Subtracting Overwhelm from Your Experience

Subtracting Overwhelm from Your Experience

The first thing that struck me when I came across the 3 Principles Paradigm  some years ago, was the consistency of very positive outcomes. From community prevention to business success to recovery from burnout, statistics of 75% improvement or more were the norm not the exception. I’d spent 30 years working as a lawyer in areas where people had lots of problems. In that time I’d come across many interventions. Many were expensive and complicated. Most yielded incremental change of 1-3%, if anything. So the vastly better outcomes got my attention.

What was going on? Most conventional programmes designed to bring about change involve a set of steps or directions to be carried out. They add something to the client’s list of things to do. Take the example of stress and burnout, the client might be taught to meditate and encouraged to do this daily. Or more exercise might be suggested. Both exercise and meditation can be good things but they are additional requirements in an already full schedule. And neither is actually necessary to create a transformation.

The 3 Principles Paradigm points to the fact that lack of exercise or meditation was never the problem. Sticking with the example of burnout, the problem is never the things on the to-do list. The problem is always the state of mind of the client. Specifically it is the client’s thinking  [about what’s on the to-do list or indeed about anything else] that creates the feeling of stress. The list alone has no power. All the power to create stress comes from an individual’s thinking, whether they are aware of it or not. And mostly they are not. The purpose of a training session is to show someone, via examples from their own life, how this is true. No one is the victim of circumstance. Many are the innocent victims of their own thinking. When people see this insightfully, or experientially, a sense of freedom always occurs. Instead of this understanding adding extra requirements to a client’s day, it has the power to subtract energy-sapping thoughts/feelings such as anxiety, rushing and overwhelm.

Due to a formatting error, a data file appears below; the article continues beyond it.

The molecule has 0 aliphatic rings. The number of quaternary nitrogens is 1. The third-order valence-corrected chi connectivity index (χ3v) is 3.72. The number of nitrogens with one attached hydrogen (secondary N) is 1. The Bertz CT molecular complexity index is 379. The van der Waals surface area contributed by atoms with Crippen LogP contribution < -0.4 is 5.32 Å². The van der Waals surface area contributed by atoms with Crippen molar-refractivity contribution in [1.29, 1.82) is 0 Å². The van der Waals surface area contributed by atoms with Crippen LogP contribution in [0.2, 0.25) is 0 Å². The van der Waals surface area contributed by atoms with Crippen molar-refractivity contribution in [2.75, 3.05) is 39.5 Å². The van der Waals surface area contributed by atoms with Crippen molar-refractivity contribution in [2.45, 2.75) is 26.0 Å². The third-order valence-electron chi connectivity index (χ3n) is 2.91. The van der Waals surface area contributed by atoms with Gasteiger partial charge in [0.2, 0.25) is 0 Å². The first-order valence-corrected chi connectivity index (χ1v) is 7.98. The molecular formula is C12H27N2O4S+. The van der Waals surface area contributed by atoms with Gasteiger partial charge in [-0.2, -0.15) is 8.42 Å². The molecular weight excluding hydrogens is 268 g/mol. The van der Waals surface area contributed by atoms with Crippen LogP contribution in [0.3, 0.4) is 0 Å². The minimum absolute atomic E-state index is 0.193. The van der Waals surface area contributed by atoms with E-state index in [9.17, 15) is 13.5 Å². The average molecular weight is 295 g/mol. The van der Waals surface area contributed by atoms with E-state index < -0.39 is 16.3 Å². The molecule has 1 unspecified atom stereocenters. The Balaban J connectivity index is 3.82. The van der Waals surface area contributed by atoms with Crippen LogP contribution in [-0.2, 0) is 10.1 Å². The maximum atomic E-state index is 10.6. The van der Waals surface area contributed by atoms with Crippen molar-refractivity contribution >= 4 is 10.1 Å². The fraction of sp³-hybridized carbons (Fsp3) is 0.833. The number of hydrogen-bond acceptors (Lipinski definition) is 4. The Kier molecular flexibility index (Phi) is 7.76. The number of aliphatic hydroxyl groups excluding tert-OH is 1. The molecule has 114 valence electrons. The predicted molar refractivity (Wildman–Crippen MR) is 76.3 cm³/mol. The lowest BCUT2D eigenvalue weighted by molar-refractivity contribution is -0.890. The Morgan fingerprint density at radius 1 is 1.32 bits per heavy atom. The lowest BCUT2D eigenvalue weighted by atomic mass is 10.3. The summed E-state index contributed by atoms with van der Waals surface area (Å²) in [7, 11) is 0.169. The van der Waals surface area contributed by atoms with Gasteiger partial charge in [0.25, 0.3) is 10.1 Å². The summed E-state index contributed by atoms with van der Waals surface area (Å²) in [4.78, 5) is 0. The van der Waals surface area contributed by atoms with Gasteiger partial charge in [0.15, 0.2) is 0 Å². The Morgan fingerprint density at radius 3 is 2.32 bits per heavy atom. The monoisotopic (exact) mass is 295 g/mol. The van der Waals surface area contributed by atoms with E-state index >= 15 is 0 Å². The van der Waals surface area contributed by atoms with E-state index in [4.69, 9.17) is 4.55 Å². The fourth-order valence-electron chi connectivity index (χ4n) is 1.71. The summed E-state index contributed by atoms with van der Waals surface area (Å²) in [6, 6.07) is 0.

If a person has a finite amount of time and energy, it is clear that the amount of time and energy spent thinking about overwhelm saps some of the available resources.

Even more significantly, 100% of the feeling of overwhelm comes from thoughts of overwhelm. And when the thinking changes, the mind clears and the to-do list becomes a neutral list of actions. A few days before Christmas I fell prey to my thinking on one occasion. I noticed I was feeling stressed and had fallen into believing that tackling my chores was the only way to get over it [forgetting everything I know about the role of thought.] In the midst of this I had to participate in a coaching call. Suddenly during that call my thinking changed. I realised that my overwhelmed feeling had stemmed entirely from my overwhelmed thinking, which just dissolved. After the call I was free to work through the chores from a relaxed and neutral mindset minus the overwhelm.

Can you recall a time when you felt very stressed out, apparently because of a particular situation, then noticed that your feelings had changed even thought the situation hadn’t altered? Perhaps after a nights sleep? Or maybe you would like some pointers in dropping the overwhelm?

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